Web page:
Shares were down 1.4% Tuesday afternoon
Shares of Johnson & Johnson JNJ, -1.64% fell 1.4% Tuesday afternoon, despite the company reporting second-quarter results that soundly beat Wall Street expectations.
Second-quarter revenue fell to $20.562 billion from $20.830 billion in the year-earlier quarter, but beat the FactSet consensus of $20.293 billion. Profit JNJ, -1.64% for the latest quarter rose 42% to $5.607 billion, or $2.08 per share, from $3.954 billion, or $1.45 per share, a year ago, lifted by a pretax gain of $2 billion in the quarter from the sale of J&J’s JNJ, -1.64% Advanced Sterilization Products business to Fortive Corp. FTV, +0.82%
Adjusted EPS was $2.58 per share, topping analysts’ expectation of EPS of $2.46 per share. The company also boosted its 2019 sales outlook to $80.8 billion to $81.6 billion from $80.4 billion to $81.2 billion.
However, the strong second quarter wasn’t enough to keep the stock from falling in intraday trade.
“Investors [are] looking past the EPS print broadly as concerns over the opioid and talc litigation continue,” Jefferies health-care sector specialist Jared Holz told MarketWatch in an email. “The defensive characteristics that usually come with owning JNJ are not as apparent near term.”
Essentially, J&J’s legal issues are overshadowing its positive earnings results.
Sales from the company’s consumer business rose to $3.544 billion from $3.504 billion a year ago, while the company’s pharmaceuticals segment brought in $10.529 billion, up from $10.354 billion a year ago. Sales from the medical devices unit fell to $6.489 billion from $6.972 billion a year ago.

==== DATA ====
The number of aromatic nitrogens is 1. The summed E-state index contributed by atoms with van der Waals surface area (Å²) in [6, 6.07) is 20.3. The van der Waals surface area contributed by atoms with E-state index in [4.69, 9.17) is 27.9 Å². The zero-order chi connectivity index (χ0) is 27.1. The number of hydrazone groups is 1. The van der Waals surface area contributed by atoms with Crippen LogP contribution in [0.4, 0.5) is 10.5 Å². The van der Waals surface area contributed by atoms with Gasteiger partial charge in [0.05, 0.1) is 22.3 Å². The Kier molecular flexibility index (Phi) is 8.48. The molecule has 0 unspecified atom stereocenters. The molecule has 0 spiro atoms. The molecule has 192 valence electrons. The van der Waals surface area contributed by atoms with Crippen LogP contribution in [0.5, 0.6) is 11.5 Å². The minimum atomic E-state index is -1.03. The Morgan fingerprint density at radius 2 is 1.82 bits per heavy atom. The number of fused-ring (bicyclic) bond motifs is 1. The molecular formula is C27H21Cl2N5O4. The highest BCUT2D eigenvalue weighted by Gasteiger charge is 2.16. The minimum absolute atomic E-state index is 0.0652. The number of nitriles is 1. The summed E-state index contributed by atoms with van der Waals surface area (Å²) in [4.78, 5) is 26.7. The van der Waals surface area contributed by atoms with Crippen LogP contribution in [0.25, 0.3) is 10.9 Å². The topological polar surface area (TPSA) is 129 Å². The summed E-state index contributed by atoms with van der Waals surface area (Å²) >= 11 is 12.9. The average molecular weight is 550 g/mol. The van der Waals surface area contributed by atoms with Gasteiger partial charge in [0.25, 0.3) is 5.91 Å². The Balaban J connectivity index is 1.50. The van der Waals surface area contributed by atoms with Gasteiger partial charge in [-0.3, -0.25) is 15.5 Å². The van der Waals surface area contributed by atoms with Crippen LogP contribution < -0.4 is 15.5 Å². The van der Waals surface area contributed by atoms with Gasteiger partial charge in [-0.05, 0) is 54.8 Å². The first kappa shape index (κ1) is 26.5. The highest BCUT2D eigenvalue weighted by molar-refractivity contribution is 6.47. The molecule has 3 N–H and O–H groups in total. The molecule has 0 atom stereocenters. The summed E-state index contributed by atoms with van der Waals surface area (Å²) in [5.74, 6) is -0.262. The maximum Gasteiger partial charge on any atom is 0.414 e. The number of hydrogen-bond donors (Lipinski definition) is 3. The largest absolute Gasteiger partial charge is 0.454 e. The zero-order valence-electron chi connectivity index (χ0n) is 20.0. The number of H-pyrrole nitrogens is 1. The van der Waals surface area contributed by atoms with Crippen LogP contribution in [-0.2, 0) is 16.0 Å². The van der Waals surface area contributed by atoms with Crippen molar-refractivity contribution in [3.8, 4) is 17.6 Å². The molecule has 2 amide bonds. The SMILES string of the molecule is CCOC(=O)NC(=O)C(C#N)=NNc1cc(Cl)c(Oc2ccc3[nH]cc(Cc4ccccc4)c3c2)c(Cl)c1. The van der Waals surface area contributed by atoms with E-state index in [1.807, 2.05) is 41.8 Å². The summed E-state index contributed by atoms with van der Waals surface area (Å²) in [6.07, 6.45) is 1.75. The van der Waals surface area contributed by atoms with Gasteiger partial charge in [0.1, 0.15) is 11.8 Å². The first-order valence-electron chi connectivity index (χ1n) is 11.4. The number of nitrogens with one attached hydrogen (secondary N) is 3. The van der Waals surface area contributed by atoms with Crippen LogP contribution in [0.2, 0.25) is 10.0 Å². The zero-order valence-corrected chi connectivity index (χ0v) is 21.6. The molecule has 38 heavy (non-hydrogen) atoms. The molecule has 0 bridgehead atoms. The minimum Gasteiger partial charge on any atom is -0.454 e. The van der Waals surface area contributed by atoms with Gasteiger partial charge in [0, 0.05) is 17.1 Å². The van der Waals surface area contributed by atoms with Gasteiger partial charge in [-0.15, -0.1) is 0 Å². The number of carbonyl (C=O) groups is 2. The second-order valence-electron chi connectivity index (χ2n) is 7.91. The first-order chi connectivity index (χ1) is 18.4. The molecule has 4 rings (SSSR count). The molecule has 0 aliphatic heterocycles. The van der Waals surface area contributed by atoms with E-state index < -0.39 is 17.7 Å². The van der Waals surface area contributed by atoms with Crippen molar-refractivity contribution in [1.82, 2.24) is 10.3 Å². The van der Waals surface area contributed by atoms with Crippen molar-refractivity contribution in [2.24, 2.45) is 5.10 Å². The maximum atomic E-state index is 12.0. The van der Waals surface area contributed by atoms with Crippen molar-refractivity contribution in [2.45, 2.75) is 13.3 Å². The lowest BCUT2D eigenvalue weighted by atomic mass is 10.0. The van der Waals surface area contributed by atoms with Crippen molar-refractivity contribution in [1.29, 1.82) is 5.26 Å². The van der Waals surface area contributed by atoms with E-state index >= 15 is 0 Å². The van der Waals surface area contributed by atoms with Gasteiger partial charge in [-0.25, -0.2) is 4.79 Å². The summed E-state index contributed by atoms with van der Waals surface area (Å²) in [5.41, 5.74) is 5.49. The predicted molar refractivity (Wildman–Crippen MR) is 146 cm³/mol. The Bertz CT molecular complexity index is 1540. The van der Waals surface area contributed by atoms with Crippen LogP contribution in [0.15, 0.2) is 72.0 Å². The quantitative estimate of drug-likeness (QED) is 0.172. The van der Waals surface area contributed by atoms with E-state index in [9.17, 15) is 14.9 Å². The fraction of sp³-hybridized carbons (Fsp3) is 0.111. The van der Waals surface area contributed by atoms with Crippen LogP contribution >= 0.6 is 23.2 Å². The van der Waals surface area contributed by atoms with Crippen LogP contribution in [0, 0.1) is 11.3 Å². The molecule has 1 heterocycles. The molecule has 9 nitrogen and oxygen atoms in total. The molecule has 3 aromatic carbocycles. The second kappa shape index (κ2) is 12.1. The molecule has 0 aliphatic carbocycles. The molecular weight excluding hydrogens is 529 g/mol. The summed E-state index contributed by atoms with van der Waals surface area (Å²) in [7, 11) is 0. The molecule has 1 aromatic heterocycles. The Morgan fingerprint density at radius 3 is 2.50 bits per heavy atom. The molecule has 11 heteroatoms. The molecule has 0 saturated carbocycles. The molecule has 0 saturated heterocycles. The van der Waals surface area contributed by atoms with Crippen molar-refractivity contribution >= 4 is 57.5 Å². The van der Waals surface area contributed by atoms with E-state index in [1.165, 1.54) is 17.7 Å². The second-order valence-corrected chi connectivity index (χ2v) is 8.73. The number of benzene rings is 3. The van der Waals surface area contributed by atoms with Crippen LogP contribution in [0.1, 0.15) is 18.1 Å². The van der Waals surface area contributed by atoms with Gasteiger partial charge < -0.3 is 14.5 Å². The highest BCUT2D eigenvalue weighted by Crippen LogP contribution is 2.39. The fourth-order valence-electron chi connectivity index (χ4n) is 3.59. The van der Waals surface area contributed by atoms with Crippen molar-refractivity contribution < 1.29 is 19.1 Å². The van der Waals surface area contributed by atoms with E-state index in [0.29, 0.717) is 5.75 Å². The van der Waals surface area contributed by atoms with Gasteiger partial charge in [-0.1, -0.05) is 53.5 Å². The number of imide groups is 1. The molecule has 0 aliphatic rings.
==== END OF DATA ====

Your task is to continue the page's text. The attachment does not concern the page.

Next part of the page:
This comes as J&J goes to battle against the state of Oklahoma over its alleged role in contributing to the opioid crisis there. The state filed suit against the company, saying its aggressive marketing practices contributed to the state’s widespread problem with opioid addiction and overdose. J&J’s main opioid products are the fentanyl patch Duragesic and Nucynta, a tapentadol pill it sold in 2015.
J&J has pushed back against accusations that it down-played addiction risk when marketing its opioid drugs. Closing arguments for the trial took place on Monday. The litigation could potentially cost J&J up to $17.5 billion dollars — the cost of a 30-year abatement plan the state presented to address the opioid problem.
The health-products giant, which makes a variety of health products, from mouthwash to cancer treatments like Zytiga, also faces thousands of lawsuits regarding the safety of its talc-based baby powder. Last year, a jury awarded $4.7 billion in damages to 22 women and their families who blamed their cases of ovarian cancer on asbestos in the company’s talc products, though the company is appealing the verdicts. In May, the company was ordered to pay $325 million to a woman who claimed its talc powder contributed to her diagnosis of mesothelioma, a rare, asbestos-linked cancer. And shares took a hit on Friday after Bloomberg reported that the U.S. Department was pursuing a criminal investigation into whether the company lied about the possible cancer risks of its talcum powder.
Shares of J&J have gained 3% so far this year, while the Dow Jones Industrial Average DJIA, -0.09% has gained 17.3%. The S&P 500 SPX, -0.34% has gained 19.8%.